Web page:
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Practical Homeschooling® :

The Most Significant Scientific Discovery of All

By Maryann Turner
Printed in Practical Homeschooling #16, 1997.

Maryann Turner points out the wonders of nature all around us.
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Maryann Turner

We made a discovery! There was science before there were books! Joking aside, the most meaningful science in the world is the discovery that all life is scientific. God based all creation on an orderly set of scientific principles. So everything we do is encompassed in God's scientific realm of creation. Deep? Perhaps, but since science is so much a part of our lives, there is no purpose in separating it into its own separate slot for academic purposes.

A toddler trying to catch fireflies or holding his first beetle is learning a valuable early science lesson (hopefully the beetle doesn't become dessert!). The sciences of our world can be explored with the same orderliness in which God created our world. From our first steps out into our surroundings until our last days on this earth, we are immersed in science. Preparing food, taking care of pets or livestock, planting gardens, watching the heavens on a starry night, checking the local weather forecast on television or wiring a light switch are all part of the natural order of science.

When given the occasion to delve into any one of these topics, most children are delighted. I know as busy parents, we tend to brush aside the "Mommy, can I help slice the potatoes?" with a "Not yet sweetheart, maybe when you are a little older. Now go play." But we miss golden opportunities to build the desire to learn about God's world with the "maybe laters" in our life. That potato is filled with the wonders of nature. The study of roots for food, where it came from and why, the way we prepare it for our meal, and the way our body uses the nutrients are all part of a five-minute lesson in how to hold a potato peeler or paring knife.

I'm not suggesting we should throw all this information at our children every second of every day. Instead, let them savor the experience and ask questions. Let them watch you as you go through the mundane tasks of everyday life. In fact, their excitement might add new zest to the very chores from which you have grown weary!

It's never too early to explore life. Spend an afternoon picking up rocks, or watching ants with your preschooler. The love of science is evident when your 4-year-old asks, "What makes a rainbow?" or "Where does God live?" Obviously, we don't have all the answers, but that desire to know is real in our children and we need to mirror the same excitement when we answer their questions (whether we have the answers or not). The wonders of nature are all around you. God gave us the ultimate curriculum right in our own homes and backyards.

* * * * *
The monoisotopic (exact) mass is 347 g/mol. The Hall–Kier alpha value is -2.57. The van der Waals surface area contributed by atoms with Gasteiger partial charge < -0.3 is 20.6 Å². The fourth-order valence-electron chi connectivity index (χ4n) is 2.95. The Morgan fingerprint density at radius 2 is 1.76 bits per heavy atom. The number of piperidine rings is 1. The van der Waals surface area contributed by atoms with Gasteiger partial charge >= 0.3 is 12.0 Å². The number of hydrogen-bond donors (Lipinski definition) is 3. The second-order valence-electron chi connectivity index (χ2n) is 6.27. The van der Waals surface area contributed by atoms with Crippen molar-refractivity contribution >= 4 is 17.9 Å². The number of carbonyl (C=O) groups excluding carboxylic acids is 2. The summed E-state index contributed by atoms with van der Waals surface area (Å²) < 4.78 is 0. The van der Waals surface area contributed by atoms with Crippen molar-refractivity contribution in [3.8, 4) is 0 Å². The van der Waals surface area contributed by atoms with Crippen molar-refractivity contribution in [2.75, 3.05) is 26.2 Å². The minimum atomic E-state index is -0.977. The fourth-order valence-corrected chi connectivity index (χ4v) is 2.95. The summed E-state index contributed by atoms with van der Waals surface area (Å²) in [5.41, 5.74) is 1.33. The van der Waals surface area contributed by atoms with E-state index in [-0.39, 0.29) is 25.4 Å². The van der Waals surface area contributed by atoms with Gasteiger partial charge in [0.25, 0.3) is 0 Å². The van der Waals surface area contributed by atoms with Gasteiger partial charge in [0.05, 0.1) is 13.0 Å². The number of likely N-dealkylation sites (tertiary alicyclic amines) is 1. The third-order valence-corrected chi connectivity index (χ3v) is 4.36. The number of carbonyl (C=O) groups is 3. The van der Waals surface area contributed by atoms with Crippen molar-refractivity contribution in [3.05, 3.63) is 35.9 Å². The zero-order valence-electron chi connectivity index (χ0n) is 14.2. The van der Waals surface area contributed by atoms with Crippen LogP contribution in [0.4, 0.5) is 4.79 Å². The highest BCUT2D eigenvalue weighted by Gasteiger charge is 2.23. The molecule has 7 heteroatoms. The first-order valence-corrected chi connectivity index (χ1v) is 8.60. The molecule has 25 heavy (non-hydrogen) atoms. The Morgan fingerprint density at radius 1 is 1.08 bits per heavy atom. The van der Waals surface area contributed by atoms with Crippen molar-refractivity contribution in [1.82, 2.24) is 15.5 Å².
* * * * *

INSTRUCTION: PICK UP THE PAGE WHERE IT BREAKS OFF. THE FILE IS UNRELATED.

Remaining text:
Most importantly, give them the tools and books they need to explore their world. Field guides, encyclopedias (an old garage-sale edition will do quite nicely), books and more books, pencils, paper, art supplies, a microscope, a telescope, building supplies (for projects - whether it be Lego bricks for the younger set or real tools for the older children), and time. They need the time and space to explore and learn about science. They need lots of time to spend watching sunrises, sunsets, or the starry night sky.

Just Look Around You

One of our most teachable moments came the very night I started this article. Our children were dragging their feet getting ready for bed (as usual), hoping to still be awake when their daddy arrived home from work at 11:30 p.m. Needless to say, he came home to find a very grumpy mom and a houseful of noisy children. His excitement changed the mood immediately! When he came through the door, he told everyone to bundle up - we were going outside. He had spotted several shooting stars on his way home. The children grabbed their coats, hats and blankets and went out into the front yard. We all huddled together under the blankets until 1:00 a.m., as we watched the most magnificent meteor shower.

The next day the encyclopedias, astronomy guides, and anything else they could dig off the shelves were strewn about the house. Now we are trying our hand at figuring out how to work our new telescope! Since this particular meteor shower (the Geminids) will be around for a few more days, we are planning on several more hours camped out in the front yard. I'm sure our neighbors are starting to wonder about us! Most people aren't exploring the night sky in the middle of December. Especially when the temperatures are well below freezing, which is another lesson in itself. The children are watching the weather maps and charting the fronts moving this way to make sure it will be clear enough to view our meteor shower blessing.

Real, hands-on science is not a subject we can get from textbooks. We can read the words, memorize the terms, and pass a test; but the very reason for learning the material doesn't exist if it's not relative to the world in which we live. So dig in, and learn the wonders of God's vast assortment of creation. Enjoy it with your children and pass on the quest for knowledge!

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